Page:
Many Princeton alums live in parts of the country where the COVID-19 numbers are high, and where the state government is not taking the pandemic sufficiently seriously. They should not send their kids to school. Some Princeton alums live in parts of the country where in-person school is simply not on offer; their decision is made for them. And some are in a situation like me: Here in Princeton, New Jersey, the COVID-19 numbers are pretty low, the governor is sensible, and the school board seems sensible, too. Among my friends and neighbors, there are many families for whom the school choice is actually easy. If someone in the family is high risk, it’s easy to choose to keep one’s kid home. If a kid is really struggling at home and would significantly benefit from in-person instruction, this can make it clear that sending the kid to school is the right choice. If a kid receives special services at school that transfer poorly to the online environment, this can settle things in favor of in-person school as well. In my view, those of us who should be torn about what to do are a small group. Our decision is difficult, but we are lucky — lucky to be where COVID-19 numbers are relatively low, lucky to be where government is sensible, lucky to lack risk factors, and lucky to have kids who can psychologically make it through online learning. If you’re in this group, then whatever decision you make, be grateful that you’re lucky enough to face a hard decision here.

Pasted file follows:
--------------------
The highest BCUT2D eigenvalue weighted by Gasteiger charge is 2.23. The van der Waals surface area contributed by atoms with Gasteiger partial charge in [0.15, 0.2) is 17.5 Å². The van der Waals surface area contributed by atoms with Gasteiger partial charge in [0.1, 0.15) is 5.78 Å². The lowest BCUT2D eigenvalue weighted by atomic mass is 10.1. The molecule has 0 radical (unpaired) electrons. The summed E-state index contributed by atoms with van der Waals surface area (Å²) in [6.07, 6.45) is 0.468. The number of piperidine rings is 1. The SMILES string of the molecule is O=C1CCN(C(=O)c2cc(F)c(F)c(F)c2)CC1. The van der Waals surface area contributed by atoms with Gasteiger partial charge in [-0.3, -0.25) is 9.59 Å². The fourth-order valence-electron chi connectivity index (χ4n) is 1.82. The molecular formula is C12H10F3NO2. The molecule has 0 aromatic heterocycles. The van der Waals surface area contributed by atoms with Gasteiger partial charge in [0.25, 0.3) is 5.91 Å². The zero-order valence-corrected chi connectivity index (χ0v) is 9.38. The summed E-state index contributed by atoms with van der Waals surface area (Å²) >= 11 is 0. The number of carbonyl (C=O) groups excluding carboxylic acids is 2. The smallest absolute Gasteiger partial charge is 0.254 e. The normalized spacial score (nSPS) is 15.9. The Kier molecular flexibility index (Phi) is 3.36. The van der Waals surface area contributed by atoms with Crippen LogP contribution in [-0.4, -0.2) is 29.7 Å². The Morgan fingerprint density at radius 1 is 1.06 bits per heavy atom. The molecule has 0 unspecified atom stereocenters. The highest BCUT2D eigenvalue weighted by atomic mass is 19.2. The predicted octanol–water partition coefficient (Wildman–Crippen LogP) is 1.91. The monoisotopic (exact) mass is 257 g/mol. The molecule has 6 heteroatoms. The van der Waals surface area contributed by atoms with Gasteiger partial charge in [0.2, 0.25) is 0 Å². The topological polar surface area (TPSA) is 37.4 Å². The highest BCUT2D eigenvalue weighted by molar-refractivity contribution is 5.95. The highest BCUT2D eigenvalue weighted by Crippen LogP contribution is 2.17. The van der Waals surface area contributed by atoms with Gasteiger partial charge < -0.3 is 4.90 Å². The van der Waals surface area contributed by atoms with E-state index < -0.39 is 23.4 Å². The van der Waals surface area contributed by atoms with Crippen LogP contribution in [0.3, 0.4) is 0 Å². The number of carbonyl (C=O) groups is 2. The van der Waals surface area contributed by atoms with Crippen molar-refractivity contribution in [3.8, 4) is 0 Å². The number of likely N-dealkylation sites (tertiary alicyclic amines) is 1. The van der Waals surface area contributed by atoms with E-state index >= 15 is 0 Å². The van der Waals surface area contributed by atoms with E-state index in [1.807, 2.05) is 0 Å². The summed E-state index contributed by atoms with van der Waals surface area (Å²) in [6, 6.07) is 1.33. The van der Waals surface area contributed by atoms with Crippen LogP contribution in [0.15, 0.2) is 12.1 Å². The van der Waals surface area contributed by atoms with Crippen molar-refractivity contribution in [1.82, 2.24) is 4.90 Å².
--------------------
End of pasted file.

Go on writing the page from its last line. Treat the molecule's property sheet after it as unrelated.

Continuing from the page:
I’ve decided not to send my kids to school, and I’m considering forming a pod with two other families and hiring a teacher to oversee the kids’ online schooling. (They would still be enrolled in public school.) My question concerns the fact that the teacher we are thinking of hiring is currently a public school teacher. She’d prefer to teach in a pod; is it OK to hire her away from the district?

Like so much in the pandemic, whether and how to form pods are new moral questions that we haven’t faced in quite this form before. When white families form pods with each other, they may perpetuate and exacerbate racial injustice. When families form pods and opt out of public education, this hurts the public schools (for which funding is often tied to numbers of enrolled students). But of course, you aren’t planning to opt out of public schooling, but rather to supplement it. And you are considering hiring a teacher away from the public school system, which may well need more teachers than it currently has (that’s true for my own school district, at least). In my view, the ethics of hiring a teacher away come down to one main factor: Is the school district treating the teacher fairly and reasonably? If not, then you’re helping the teacher move from a bad situation into a reasonable job (assuming that you will treat her well as her employer), and it’s certainly OK to do that. On the other hand, if the school district is being fair and reasonable, then you shouldn’t undermine the public school system by stealing a teacher away.

These questions came from PAW and Harman.